The formula for rock writing these days is very simple, and more conservative than a Republican barbecue in Houston. First, the rock writer must convey a sense of aloofness—he’s the judge, after all, and can’t get too carried away. Second, he must seem knowledgeable, so it’s necessary to toss in some facts about the artists. But he’s also lazy, so most often these facts are cribbed from a bio sheet provided by a record company. Third, he must be liberal, awarding bands extra points if they grumble or seethe with resentment about Republicans and conservatives. And lastly, he must employ the arsenal of rock clichés so expertly itemized in small book The Rock Snob’s Dictionary. Music is must be “atmospheric.” Something isn’t loud, it’s a “rave-up.” A guitar riff is “coruscating“ or it “jangles.“ Great albums are “seminal.“ And, of course, lifeless descriptors must be used—“indie rock,” “alt-country,” “trip-hop,” “post-punk.”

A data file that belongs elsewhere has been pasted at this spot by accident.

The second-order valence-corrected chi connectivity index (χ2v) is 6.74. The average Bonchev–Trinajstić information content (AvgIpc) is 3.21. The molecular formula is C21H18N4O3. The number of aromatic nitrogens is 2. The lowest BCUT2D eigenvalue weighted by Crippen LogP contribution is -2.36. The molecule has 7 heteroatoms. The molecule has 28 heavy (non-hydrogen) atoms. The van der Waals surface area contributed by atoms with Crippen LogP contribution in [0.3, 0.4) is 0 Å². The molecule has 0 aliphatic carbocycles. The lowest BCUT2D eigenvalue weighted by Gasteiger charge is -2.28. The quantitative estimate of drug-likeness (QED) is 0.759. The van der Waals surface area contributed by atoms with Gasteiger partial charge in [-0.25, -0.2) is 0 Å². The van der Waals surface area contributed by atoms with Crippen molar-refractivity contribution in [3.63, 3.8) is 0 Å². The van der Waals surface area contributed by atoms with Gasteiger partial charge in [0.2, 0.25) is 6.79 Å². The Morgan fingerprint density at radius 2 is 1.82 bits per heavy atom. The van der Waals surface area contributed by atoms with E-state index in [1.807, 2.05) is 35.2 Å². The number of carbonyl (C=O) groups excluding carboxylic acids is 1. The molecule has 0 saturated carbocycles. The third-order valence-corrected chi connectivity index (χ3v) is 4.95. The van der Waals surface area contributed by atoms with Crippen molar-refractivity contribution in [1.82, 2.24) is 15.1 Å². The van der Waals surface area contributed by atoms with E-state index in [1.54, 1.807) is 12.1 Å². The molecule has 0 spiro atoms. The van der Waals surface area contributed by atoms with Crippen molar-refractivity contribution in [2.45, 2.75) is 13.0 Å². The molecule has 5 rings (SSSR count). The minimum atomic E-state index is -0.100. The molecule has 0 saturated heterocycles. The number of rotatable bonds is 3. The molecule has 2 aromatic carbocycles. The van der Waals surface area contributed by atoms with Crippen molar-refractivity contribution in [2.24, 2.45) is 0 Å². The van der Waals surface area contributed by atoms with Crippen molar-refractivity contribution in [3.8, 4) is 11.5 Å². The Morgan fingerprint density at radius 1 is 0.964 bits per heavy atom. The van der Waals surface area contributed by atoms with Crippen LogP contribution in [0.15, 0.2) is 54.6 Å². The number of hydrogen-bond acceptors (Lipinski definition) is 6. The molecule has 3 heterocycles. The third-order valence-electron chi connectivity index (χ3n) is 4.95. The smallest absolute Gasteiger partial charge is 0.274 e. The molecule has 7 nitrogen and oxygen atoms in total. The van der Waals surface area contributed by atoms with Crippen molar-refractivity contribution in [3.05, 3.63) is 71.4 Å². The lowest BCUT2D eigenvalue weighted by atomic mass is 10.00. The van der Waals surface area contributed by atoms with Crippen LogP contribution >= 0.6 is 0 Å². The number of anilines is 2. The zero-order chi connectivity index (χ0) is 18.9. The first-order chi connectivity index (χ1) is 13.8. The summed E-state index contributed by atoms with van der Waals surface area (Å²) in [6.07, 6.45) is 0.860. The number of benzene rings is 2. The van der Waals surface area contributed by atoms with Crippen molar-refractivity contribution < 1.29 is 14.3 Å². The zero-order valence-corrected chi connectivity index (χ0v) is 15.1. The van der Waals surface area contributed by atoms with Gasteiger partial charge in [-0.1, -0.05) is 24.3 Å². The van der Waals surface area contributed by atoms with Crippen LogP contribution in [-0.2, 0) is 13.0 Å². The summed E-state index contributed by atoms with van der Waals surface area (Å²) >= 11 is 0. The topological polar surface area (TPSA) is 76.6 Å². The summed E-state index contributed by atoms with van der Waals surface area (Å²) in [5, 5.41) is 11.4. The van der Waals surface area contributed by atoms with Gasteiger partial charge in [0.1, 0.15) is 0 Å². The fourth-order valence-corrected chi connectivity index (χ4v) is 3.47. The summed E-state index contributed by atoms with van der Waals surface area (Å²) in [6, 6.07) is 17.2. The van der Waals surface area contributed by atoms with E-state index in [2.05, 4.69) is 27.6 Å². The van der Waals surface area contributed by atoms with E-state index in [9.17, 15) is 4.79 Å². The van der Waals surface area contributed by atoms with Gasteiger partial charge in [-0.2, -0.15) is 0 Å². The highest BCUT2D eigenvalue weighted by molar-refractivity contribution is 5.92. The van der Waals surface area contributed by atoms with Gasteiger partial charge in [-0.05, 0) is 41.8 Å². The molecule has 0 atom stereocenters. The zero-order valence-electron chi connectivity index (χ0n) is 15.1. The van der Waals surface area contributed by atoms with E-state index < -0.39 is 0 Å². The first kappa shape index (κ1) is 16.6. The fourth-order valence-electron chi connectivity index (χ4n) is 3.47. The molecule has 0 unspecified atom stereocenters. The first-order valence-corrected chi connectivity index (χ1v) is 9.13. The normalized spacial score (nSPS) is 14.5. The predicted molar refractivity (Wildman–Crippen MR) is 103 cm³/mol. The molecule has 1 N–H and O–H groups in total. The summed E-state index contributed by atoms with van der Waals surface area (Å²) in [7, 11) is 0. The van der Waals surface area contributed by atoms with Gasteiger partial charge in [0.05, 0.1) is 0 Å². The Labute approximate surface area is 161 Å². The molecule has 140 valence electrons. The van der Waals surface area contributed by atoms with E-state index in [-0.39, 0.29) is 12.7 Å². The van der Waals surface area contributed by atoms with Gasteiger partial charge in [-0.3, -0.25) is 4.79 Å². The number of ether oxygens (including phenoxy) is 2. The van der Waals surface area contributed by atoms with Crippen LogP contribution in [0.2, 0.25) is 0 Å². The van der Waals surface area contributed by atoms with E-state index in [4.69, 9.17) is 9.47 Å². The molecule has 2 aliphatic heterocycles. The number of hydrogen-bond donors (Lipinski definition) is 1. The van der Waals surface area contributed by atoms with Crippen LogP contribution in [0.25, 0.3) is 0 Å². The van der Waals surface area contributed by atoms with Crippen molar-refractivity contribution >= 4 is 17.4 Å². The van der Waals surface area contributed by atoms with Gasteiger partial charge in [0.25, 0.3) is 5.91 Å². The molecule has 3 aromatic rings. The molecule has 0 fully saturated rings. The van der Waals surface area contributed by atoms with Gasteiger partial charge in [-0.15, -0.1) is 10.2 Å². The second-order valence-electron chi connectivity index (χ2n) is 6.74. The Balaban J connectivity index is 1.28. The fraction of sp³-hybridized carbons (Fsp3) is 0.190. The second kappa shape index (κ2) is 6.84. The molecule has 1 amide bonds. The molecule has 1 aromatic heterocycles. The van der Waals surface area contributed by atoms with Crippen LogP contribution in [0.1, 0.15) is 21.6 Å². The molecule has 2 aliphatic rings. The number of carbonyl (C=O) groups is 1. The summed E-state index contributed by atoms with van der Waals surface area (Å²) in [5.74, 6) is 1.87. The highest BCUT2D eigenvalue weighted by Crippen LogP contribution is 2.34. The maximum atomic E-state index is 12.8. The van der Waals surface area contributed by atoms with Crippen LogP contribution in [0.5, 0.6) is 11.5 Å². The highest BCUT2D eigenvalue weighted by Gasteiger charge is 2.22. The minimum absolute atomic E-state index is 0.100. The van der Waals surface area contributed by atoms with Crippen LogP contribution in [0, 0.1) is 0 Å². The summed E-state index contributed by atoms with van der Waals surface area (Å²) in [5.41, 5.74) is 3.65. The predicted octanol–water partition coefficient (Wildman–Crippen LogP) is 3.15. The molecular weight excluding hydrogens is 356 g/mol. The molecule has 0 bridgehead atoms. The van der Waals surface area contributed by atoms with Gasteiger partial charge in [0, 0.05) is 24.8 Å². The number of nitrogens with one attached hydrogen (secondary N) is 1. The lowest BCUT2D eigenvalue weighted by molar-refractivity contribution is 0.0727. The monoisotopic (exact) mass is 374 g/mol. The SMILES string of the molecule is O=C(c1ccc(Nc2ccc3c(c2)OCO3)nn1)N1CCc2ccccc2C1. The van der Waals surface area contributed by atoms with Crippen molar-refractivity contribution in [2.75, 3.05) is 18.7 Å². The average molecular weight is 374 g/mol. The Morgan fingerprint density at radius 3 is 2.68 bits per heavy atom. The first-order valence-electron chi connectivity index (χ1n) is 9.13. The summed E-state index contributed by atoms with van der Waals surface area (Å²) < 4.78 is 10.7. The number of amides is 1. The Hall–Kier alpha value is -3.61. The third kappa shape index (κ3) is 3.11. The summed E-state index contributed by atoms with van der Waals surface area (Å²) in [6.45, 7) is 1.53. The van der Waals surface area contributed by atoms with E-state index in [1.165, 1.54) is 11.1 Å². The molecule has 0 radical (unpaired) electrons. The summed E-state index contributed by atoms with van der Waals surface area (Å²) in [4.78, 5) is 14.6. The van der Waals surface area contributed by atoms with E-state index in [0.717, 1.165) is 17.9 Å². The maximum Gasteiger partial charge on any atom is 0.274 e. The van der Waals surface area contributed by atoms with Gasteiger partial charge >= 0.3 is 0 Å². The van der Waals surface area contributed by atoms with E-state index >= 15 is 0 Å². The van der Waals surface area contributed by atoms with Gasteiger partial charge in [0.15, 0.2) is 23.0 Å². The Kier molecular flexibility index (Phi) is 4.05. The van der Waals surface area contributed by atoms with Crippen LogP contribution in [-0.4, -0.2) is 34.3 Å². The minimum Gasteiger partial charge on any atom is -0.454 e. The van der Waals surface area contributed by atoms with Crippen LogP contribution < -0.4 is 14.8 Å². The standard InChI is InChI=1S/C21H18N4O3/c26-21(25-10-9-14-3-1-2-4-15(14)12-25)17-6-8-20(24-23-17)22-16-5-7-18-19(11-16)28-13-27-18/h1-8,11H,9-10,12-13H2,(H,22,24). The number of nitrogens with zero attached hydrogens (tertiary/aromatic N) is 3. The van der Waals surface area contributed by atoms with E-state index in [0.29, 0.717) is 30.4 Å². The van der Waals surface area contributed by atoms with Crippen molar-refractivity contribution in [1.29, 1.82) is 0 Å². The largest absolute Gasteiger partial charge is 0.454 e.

Breaking out of these formula, using different references or simply getting so carried away—by a music whose charm is, as U2’s Bono put it, that you “abandon yourself to it” – is ruled out of bounds.
Here are some reviews from the Washington Post. A new album by Amos Lee:
“Last Days at the Lodge” opens with a burst of Dylanesque swagger, a reminder that singer-songwriter Amos Lee once toured with the folk-rock legend. But soon Lee moves on to what he does best: smoothly evoking his R & B and soul influences in ways that seem far more heartfelt than derivative.” Another piece calls Alejandro Escovedo an “alt-country-deity-cum-mainstream curiosity.” And here’s Paleolithic rocker Joe Cocker—“when he sings Stevie Wonder’s ‘You Haven’t Done Nothin’,” writes Post veteran Geoffrey Himes, “Cocker isn’t revisiting ‘60s radical chic; he’s channeling genuine anger about today’s politics.”